This see saw effect between calcium and alkalinity stems from how the two ions interact with one another. The two ions combine to form calcium carbonate and fall out of solution, thus lowering both levels.

If you are experiencing this in your systems, the possible culprit with calcium and alkalinity instability is Magnesium. It may seem counterintuitive that the solution to calcium and alkalinity imbalances is to elevate magnesium, but the three ions interact regularly.

Magnesium is very similar chemically to calcium. It can bind up carbonate ions thus increasing the overall bioavailability of alkalinity compounds in the water. So again if you find that no amount of tweaking calcium and alkalinity directly is helping, you may want to make sure it is not your magnesium level that is in fact low.

Having said all that about tweaking levels of calcium, alkalinity, and magnesium to something resembling natural salt water levels, it is not something you want to do in a knee jerk fashion. Acropora respond very poorly to sweeping changes in chemistry. For example, if alkalinity dips, they make take on a brown coloration and stay that way for months even if the alkalinity level is corrected. The best advice I can give is to strive for consistency even if the values on the test kit are not ideal and slowly… very slowly try to raise them over the course of weeks or months.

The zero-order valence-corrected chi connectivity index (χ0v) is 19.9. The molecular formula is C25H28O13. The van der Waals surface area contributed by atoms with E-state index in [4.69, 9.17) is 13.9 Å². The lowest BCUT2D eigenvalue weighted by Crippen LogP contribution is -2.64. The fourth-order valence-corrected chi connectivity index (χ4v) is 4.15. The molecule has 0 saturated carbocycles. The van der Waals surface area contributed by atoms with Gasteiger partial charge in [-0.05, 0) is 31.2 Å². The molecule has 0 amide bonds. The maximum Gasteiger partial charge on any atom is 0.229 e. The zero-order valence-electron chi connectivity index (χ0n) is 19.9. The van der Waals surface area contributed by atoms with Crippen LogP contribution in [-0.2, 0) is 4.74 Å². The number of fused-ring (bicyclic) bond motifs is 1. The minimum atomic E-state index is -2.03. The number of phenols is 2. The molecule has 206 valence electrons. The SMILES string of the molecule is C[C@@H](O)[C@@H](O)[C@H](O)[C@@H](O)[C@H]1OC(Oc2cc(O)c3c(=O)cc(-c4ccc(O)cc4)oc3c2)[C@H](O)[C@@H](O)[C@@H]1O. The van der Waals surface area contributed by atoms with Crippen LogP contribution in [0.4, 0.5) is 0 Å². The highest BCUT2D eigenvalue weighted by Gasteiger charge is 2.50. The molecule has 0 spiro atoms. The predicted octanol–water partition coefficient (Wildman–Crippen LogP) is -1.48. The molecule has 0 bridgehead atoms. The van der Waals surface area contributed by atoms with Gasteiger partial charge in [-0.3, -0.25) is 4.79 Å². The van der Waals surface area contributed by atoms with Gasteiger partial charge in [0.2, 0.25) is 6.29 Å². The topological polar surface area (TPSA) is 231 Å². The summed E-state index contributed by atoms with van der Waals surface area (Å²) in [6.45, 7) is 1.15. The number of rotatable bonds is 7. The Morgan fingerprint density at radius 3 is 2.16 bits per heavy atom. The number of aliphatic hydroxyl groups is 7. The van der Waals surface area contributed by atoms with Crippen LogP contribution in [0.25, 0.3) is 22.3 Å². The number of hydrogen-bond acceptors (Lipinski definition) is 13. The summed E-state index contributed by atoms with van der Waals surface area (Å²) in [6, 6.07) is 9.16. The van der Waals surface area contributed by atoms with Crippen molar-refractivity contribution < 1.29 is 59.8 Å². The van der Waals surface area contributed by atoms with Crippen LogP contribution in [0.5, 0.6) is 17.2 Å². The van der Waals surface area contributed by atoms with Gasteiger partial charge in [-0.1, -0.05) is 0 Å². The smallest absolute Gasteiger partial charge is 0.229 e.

Again, just maintaining levels is tricky. Successful Acropora filled tanks experience rapid growth, and larger colonies soak up calcium, alkalinity, magnesium and trace elements at a much faster rate. This is why for my systems here I like to provide as stable a baseline as possible through water changes and calcium reactors and then add chemical additives when necessary.

 Water Cleanliness

As far as water cleanliness goes, two parameters to keep low are nitrate and phosphate. Elevated phosphates can lead to poor coloration and possible algae issues. Nitrate is an indicator of poor water quality and can cause stony corals to crash altogether if not lowered. The natural sea water levels of nitrate are between 5 ppm and 40 ppm. For Acropora, it is best to be on the lower end of that range. Phosphate levels should be much lower (around .01 ppm) but I would caution hobbyists that are looking to keep those two parameters as close to zero as possible. Nitrate and Phosphate are not bad in and of themselves. Elevated levels of them can cause problems, but they are absolutely required for biological processes in coral and cannot be produced through photosynthesis.

 Water Flow

Acropora are found in some of the strongest current areas of the reef and benefit greatly from strong water movement in the home aquarium. Water movement is essential for bringing nutrients to coral and more importantly removing waste away from them. Acropora even grow in patterns to adapt to the flow in a given area. For example, Acropora in very strong flow grow thicker and more dense than in tanks with less flow. Some species of Acropora might even take on a stockier shape with fewer long branches in very high flow areas.